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Co-current Heat Exchanger

  1. Nov 25, 2014 #1
    1. The problem statement, all variables and given/known data
    A hydraulic fluid initially at 60◦C is cooled to 35◦C using a co-current heat exchanger. Cooling water is available at 15◦C, which must not exceed 30◦C on leaving the heat exchanger. The flow rate of the hydraulic fluid is 1.5 kg/s, which has a specific heat of 5.2 J/gํ C. Calculate the heat to be removed from the hydraulic fluid and the area required for the heat exchanger. Assume no fouling takes place. U = 520 W/m2°C

    2. Relevant equations
    Co-current heat exchanger: LMTD = {(Ti-ti)-(To-to)} / ln{(Ti-ti)/(To-to)}
    Ti = temp of cooling / heating water in
    ti = temp of liquid to be cooled / heated in

    3. The attempt at a solution
    I have no idea where to begin with this!
  2. jcsd
  3. Nov 25, 2014 #2


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    "Start at the beginning. Go on to the end. Then, stop." ___ Caterpillar to Alice(?)

    You really do need to take a stab at it before we jump in.
  4. Nov 25, 2014 #3
    From the information in the first two sentences, you can calculate the heat load of the heat exchanger. You know the flow rate of the fluid, its heat capacity, and its temperature change. So, what's the heat load?

  5. Nov 27, 2014 #4
    So the heat load, using the formula given would then be:
    LMTD = {(Ti-ti)-(To-to)} / ln{(Ti-ti)/(To-to)}
    = {(15-60)-(30-35)}/ln{(15-60)/(30-35)}
    = {(-45)-(-5)} / ln(-45/-5)
    = {(-40) / (2.197)}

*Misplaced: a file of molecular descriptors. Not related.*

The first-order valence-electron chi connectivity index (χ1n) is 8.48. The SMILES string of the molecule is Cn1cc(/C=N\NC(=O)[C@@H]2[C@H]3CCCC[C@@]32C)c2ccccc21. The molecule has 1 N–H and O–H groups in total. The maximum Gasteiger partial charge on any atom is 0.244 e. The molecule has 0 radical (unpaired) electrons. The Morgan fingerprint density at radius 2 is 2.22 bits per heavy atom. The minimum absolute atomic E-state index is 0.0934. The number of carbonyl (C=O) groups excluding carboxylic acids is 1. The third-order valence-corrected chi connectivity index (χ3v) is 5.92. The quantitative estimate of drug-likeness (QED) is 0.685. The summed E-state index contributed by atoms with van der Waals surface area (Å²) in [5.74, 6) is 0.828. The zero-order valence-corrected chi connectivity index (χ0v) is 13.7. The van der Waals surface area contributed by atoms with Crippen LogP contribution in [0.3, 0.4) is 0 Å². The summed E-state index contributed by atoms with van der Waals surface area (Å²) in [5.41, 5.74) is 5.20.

= -18.20
    So I know:
    -flow rate is 1.5 kg/s
    -specific heat is 5.2 J/g degree C
    -LMTD is -18.20

    Would I then put this into the Q = Qin - Qout = flowrate*heat_capacity*(Tout - Tin)
    But substitute as Q= flowrate*heat capacity*LMTD?
  6. Nov 27, 2014 #5
    You seem to be very confused. I am going to recommend that you go back to your text and re-read the chapter on this again.

    The heat load is defined as the rate at which heat gets removed from the hot stream, and you correctly gave one equation for it as: Q = = flowrate*heat_capacity*(Tout - Tin)

    But, there is another equation involving the heat transfer coefficient, the heat transfer area, and the LMTD. You need to write this equation down also, and then you have to set the two heat load relationships equal to one another.

  7. Nov 28, 2014 #6
    Okay I think I got this!
    We use q=m*Cp*deltaT to find our heat that would be removed
    thus: q = (1.5kg/s)*(5200 J/kgdegreesC)*(60-35)
    q=195 000 J/s

    then to get the area, we would use A= q / h(or U)*LMTD
    so A= 195000 J/S / (520 W/m^2degreesC * 18.20)
    A=20.60 m^2

    Seems right now?
  8. Nov 28, 2014 #7
    Yes. Your methodology is correct now. I haven't checked your arithmetic.

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